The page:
Valentine’s Day warning over online dating as romance scams with reports of a 20% rise during lockdown
UK Finance is urging the public to be vigilant this upcoming Valentine’s Day due to un uptick in “romance scams.”
The trade association for the UK banking and financial sector – found a 20 per cent increase in bank transfer romance fraud between January-November 2020 compared to the previous year with people losing on average £7,850.
Some reports suggest others have lost money via money transfer or sending gift cards and presents such as phones or laptops with the scammers usually going to great lengths to gain the trust of a person only to dupe them into sending money over and then stealing it.
Figures from the Online Dating Association (ODA) estimate over 2.3m people used dating apps during the first lockdown and 53 per cent have longer conversations during lockdown.
Katy Worobec, Managing Director of Economic Crime at UK Finance, said: “With the rising use of online dating service users during lockdown, criminals are using clever tactics to exploit people who think they’ve met their perfect partner online.
“Romance scams can leave customers out of love and out of pocket, but there are steps people can take to keep themselves or their family and friends safe – both on and offline.
“People can help their loved ones spot the signs of a scam, particularly as romance scammers can be very convincing by forming an emotional attachment with their victims.
“The banking and finance industry is working hard to protect customers from fraud, but everyone should remain vigilant to the risks of romance scams. If you suspect you’ve been the victim of a scam, please contact your bank as soon as possible.”
George Kidd, Chief Executive of the Online Dating Association, said: “ODA members work to keep users safe by using human and technology content moderation. Many services allow daters to use “selfies” and video to assure others of their identity.
“The services offer messaging platforms which allow chat in a managed space. Daters should make the most of this secure environment and remember the time online is the beginning of getting to know someone you have never met in person.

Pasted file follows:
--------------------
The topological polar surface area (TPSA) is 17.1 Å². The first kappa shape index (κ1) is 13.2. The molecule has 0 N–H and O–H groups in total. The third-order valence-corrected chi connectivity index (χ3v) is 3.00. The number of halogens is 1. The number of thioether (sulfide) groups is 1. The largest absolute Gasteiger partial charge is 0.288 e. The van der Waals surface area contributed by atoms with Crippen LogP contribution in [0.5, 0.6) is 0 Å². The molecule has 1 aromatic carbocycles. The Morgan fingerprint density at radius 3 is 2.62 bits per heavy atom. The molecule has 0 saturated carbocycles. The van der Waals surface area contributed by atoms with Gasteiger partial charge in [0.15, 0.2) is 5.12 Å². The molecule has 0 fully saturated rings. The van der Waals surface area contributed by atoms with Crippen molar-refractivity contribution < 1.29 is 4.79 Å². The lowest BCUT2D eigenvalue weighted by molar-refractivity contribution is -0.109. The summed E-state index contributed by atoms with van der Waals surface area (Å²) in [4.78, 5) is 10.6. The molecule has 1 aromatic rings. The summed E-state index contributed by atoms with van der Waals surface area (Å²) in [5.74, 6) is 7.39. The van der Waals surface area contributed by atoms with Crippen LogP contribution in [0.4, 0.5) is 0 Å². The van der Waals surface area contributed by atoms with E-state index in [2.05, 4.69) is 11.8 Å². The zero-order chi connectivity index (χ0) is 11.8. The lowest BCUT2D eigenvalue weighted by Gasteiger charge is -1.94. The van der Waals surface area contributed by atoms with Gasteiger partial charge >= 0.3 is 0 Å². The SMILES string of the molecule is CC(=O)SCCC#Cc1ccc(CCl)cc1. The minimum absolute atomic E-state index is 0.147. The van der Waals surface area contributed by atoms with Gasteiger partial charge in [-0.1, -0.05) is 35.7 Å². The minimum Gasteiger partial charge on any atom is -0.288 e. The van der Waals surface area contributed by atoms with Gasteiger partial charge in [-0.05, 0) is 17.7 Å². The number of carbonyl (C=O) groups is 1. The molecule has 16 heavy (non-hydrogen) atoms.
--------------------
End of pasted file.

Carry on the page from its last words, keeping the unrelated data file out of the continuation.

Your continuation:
“You should never hesitate to report if someone asks you for money, even if they do this outside of the dating service.”
Pauline Smith, Head of Action Fraud, said: “Last year, we sadly saw criminals exploit the coronavirus pandemic as a means to commit fraud, and romance fraud was no exception.
“The national lockdowns, and other restrictions on our social lives implemented because of the coronavirus outbreak, have meant more people have been seeking companionship online and this has undoubtedly affected the number of reports we have seen.
“It’s important to say that most online dating sites, social media sites and gaming apps are perfectly safe. However, any online platform that allows you to connect with and talk to other people could be targeted by romance fraudsters so it’s important to remain vigilant.
“If you think you’ve been a victim of romance fraud, please don’t feel ashamed or embarrassed – you are not alone. Anyone can fall victim to fraud, but it’s important that contact your bank immediately and report it to Action Fraud.
If you think you have been a victim of a romance scam, contact your bank immediately and report it to Action Fraud on 0300 123 2040 or via actionfraud.police.uk. Spotted something? Got a story? Send a Facebook Message | A direct message on Twitter | Email: News@Deeside.com